This is our first post (in a four-part series) where we address
common myths associated with target benefit plans and defined
benefit pension plans. For more on target benefit plans see our
prior posts (
Part II and
Before we get started on the myths, it is important to
understand what target benefit plans (TBPs) are and how they differ
from, but also share the attributes of defined benefit (DB) and
defined contribution (DC) plans.
DB plans provide a pension payable for life at retirement and
the employer is responsible for funding the benefit, subject to any
fixed required employee contributions. Where there are funding
deficits in the plan, the employer is required to make additional
payments to address the deficiency.
DC plans are similar to group RRSPs and provide a capital
accumulation savings-type vehicle. Employer contributions (along
with any employee contributions) are fixed, but the ultimate
benefit for the employee is uncertain, being subject to
contributions and investment performance. Because longevity risk is
not pooled and each individual has to rely on his or her own
savings account, there is a risk of a member outliving his or her
Like DC plans, contributions to a TBP are fixed (or variable
within a narrow range). Like DB plans, target benefit plans provide
a DB-type pension at retirement and pool both longevity and
investment risks. However, under a TBP, benefits may be adjusted,
up or down, in response to the plan's funded position from time
to time. The goal of TBPs is to deliver the targeted benefit, but
at the same time ensure sustainability and maintain
intergenerational fairness. If there are insufficient funds in the
plan to deliver the targeted benefit, the benefits may be
decreased. Allowing benefit adjustment is another lever in addition
to payment of additional contributions where there are funding
Myth #1: Target Benefits are a New "Untested"
TBPs have recently been implemented in New Brunswick and Alberta, and the federal government has indicated that it also
intends to introduce legislation to permit these plans for
federally-regulated employers. In doing so, these governments
are providing a new pension design option for sponsors of single
employer pension plans. It is important to remember, however, that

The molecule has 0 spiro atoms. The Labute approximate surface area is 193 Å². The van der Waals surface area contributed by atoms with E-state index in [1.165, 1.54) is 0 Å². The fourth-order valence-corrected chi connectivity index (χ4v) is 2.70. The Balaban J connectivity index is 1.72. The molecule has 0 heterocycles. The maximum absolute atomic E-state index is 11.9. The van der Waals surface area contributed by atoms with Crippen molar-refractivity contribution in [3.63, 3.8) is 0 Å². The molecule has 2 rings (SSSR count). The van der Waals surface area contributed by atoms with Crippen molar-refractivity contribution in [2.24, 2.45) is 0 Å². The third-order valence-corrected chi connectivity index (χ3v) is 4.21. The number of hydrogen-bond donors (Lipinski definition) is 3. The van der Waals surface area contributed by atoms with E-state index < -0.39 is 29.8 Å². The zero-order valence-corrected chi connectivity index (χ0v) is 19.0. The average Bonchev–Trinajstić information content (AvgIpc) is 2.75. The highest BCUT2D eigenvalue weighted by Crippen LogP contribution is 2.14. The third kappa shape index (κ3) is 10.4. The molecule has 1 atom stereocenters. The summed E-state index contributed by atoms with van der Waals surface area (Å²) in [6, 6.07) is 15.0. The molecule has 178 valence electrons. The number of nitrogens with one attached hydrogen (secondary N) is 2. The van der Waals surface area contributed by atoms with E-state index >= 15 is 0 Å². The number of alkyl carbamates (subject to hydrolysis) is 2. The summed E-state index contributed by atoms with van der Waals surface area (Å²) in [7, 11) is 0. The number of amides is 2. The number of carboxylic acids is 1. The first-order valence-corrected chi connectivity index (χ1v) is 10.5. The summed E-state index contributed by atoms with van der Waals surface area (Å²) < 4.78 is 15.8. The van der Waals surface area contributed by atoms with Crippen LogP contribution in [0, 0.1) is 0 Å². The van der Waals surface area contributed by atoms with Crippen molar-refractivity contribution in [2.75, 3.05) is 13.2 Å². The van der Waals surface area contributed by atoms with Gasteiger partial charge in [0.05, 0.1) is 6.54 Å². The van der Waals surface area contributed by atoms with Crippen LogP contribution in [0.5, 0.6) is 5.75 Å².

target benefits have existed in other forms for many years.
Target benefits – while not generally permissible for
single employer pension plans – have existed for many years
in the multi-employer environment (i.e., plans in which two or more
unrelated employers participate). Multi-employer pension plans
providing target benefits, which are often sponsored by unions,
have been permissible and existed in most Canadian jurisdictions
for some time. These multi-employer plans are typically
administered by a board of trustees, at least half of whom are
representatives of the members.
What is new for target benefits is prescribed risk management to
help with benefit security. In New Brunswick, there are prescribed
risk management goals that have to be attained and risk management
procedures that must be followed. In Alberta, there are
requirements for a provision for adverse deviation as well as
stress testing. Some form of risk management for target benefit
plans is desirable.
In addition to multi-employer pension plans, in Ontario, there
are several large public jointly sponsored pension plans (JSPPs)
where costs are shared 50/50 between plan members and plan sponsors
– thereby, a category of target benefit plans that existed
prior to the recent changes to introduce target benefit plans in
certain jurisdictions. Some of these JSPPs are hailed as being some
of the best run pension plans in Canada.
Thus, while the introduction of target benefit plans as an
option for single employers is a welcome change, these types of
plans have been operating in the multi-employer context for some
In our next post, we will explore Myth #2: Limiting
Employers' Pension Design Options Means Continued Defined
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about your specific circumstances.
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